“Father of Psychiatric Rehabilitation”
Sargent’s William A. Anthony spent his career advocating for people who live with mental health conditions
William A. Anthony, founder of the BU Center for Psychiatric Rehabilitation at Sargent College of Health & Rehabilitation Sciences and a Sargent professor emeritus, died on July 15, 2020. He was 77. E. Sally Rogers, the center’s executive director, wrote the following tribute.
Bill was a professor at Sargent in 1979 when he and his close colleagues established the Center for Psychiatric Rehabilitation; he served as executive director until his retirement in 2011. Over his 40-year career as a psychologist, he was a major force behind the emergence of recovery as a vision for people with psychiatric conditions. Bill was often referred to as the “Father of Psychiatric Rehabilitation” for his lifetime of teaching, researching mental health conditions, and advocating for the people who live with those conditions.
Bill began his career as a psychologist at Walter Reed Army Hospital, where he was outraged that veterans with PTSD and other mental health conditions were not receiving the same care as veterans with physical wounds. Bill’s inspirational leadership guided the field through paradigm shifts, to ensure the possibility that individuals with psychiatric conditions could regain valued roles in the community.
At the time of the BU center’s initial funding, this concept was radical: Bill had to convince the National Institute on Disability, Independent Living, and Rehabilitation Research that individuals with psychiatric conditions could benefit from rehabilitative services and supports. Toward the end of his career, he wrote eloquently about what his multiple sclerosis had taught him about the rehabilitation of individuals with psychiatric conditions.
In 1992, Bill received a Distinguished Service Award from the president of the United States for his efforts “in promoting the dignity, equality, independence and employment of people with disabilities.”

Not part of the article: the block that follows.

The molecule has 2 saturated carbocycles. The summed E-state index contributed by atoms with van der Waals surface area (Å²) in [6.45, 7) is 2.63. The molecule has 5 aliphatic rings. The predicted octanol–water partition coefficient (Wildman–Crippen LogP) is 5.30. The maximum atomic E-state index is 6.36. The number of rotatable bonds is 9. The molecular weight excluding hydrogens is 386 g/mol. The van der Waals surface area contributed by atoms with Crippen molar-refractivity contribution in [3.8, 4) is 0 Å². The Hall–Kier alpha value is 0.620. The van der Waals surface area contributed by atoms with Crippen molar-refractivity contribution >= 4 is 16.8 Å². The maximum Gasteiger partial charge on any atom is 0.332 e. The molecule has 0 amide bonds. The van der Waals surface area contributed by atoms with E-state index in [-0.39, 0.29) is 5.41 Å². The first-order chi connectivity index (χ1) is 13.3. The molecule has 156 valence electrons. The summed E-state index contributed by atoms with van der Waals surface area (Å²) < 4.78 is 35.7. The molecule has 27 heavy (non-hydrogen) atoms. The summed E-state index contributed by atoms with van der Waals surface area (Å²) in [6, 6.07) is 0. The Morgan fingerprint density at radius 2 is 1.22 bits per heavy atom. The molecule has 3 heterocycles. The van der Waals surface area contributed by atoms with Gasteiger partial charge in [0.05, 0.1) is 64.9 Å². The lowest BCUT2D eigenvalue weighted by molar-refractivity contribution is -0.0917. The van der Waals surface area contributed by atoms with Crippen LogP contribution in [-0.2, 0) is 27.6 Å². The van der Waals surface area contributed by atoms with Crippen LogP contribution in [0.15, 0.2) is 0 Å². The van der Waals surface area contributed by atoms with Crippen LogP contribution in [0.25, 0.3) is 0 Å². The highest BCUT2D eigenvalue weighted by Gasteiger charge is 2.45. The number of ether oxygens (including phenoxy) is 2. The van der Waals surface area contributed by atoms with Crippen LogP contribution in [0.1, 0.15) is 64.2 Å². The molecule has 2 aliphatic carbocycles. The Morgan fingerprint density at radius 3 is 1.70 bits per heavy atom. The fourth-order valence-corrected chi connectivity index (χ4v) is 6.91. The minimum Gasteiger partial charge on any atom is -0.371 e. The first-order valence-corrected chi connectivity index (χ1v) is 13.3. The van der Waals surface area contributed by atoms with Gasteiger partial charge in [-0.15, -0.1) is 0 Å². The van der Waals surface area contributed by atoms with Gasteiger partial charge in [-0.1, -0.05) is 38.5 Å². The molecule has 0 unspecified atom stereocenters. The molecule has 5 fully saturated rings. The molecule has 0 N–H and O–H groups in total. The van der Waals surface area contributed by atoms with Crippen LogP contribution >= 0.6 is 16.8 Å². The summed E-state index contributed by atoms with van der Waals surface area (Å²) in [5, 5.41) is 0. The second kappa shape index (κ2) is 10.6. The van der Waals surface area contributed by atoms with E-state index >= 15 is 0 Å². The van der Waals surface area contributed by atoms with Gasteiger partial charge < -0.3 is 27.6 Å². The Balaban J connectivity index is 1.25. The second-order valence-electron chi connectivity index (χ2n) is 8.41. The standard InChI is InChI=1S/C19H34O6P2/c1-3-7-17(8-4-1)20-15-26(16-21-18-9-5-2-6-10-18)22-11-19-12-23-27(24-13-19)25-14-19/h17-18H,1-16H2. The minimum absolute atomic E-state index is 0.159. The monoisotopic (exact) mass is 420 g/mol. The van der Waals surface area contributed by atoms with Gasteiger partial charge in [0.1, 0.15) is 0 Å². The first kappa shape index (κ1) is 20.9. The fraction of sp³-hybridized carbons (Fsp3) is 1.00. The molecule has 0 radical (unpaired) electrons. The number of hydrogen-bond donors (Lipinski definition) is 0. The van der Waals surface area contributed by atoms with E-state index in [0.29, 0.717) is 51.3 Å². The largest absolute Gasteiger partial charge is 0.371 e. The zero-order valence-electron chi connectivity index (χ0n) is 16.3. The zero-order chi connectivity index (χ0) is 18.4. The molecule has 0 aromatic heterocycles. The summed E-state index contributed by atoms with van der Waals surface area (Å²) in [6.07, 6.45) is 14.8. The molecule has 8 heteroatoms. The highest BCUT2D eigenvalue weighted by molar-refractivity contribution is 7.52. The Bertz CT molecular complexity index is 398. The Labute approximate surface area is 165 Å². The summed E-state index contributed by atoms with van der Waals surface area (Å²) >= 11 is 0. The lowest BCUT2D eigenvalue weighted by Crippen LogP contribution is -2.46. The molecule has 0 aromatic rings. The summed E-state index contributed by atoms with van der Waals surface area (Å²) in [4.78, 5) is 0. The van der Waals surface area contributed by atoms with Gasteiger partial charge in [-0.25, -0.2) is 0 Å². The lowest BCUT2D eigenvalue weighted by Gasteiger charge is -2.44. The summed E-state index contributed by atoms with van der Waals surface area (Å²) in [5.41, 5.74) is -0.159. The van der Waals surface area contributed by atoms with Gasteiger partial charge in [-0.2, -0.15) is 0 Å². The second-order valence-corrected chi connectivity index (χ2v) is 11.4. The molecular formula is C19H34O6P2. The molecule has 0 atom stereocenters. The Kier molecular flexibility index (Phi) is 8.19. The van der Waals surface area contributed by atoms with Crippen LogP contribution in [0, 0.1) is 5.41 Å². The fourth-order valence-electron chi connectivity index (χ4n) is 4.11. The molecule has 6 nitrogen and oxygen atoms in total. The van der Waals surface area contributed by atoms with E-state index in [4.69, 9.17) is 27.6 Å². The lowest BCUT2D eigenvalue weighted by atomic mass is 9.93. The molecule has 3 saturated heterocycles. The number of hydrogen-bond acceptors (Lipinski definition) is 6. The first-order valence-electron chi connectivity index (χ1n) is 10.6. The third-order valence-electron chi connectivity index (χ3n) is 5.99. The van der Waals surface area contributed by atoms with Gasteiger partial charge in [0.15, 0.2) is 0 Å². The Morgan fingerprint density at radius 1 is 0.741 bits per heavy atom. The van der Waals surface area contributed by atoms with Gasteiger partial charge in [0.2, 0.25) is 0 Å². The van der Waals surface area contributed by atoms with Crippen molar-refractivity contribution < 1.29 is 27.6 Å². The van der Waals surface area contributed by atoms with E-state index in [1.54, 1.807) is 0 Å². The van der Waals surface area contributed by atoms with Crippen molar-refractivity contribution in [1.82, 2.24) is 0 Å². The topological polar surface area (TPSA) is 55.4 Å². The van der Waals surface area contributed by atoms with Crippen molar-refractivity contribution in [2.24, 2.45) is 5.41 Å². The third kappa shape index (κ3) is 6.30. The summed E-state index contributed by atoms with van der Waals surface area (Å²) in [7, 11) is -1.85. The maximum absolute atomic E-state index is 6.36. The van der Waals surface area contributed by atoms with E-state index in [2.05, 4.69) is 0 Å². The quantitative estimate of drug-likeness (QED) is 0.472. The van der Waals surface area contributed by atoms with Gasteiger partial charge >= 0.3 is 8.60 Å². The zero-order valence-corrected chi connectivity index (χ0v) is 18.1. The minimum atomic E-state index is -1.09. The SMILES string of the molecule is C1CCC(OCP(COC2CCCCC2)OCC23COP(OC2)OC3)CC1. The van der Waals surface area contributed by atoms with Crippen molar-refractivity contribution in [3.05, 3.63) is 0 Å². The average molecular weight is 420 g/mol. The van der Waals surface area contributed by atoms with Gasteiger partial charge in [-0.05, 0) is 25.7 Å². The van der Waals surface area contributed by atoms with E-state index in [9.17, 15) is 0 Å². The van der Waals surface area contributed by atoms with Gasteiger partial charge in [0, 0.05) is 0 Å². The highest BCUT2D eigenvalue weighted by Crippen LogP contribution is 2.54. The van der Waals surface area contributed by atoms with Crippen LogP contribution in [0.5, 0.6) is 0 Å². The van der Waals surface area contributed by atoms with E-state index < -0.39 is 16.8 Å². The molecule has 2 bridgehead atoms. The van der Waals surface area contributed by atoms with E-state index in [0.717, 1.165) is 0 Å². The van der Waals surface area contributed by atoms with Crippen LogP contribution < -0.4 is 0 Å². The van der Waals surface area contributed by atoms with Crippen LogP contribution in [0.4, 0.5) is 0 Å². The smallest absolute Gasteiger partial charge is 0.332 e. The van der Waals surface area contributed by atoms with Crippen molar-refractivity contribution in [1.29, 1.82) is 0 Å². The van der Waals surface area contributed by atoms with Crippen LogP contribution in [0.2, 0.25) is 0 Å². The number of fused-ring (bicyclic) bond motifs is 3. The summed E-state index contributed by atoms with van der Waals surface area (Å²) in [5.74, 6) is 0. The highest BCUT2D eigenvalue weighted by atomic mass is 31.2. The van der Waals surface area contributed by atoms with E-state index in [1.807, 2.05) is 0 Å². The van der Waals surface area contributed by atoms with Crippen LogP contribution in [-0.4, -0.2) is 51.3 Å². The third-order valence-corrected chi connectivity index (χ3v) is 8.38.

Bill was a full professor at Sargent and taught for many years, first in the department of rehabilitation counseling and later in the department of occupational therapy. He influenced many graduate students, including Gayle Berg (Sargent’74), who was inspired by Bill’s leadership to create the Gayle Berg Endowed Research Fund. In an email to colleagues, Gayle referred to Bill as an extraordinary teacher and visionary, and most important, a consummate human being.
Bill’s legacy in the field of psychiatric rehabilitation and recovery is immeasurable. He led with his heart and advocated for the notion that people with psychiatric conditions are people first: they have the same rights as others to a healthy, productive, and full life in communities of their choice. He articulated the value of personhood and embedded it into the service programs we implement, the research questions we study, and the practices and systems we seek to change so that we can support the recovery of individuals who live with psychiatric conditions. Bill courageously challenged the mental health and rehabilitation fields to invest in recovery and to transform their people, programs, and systems, in order to improve the lives of individuals with mental health challenges.
We at the Center for Psychiatric Rehabilitation and at Sargent College are grateful for his work and mourn his passing.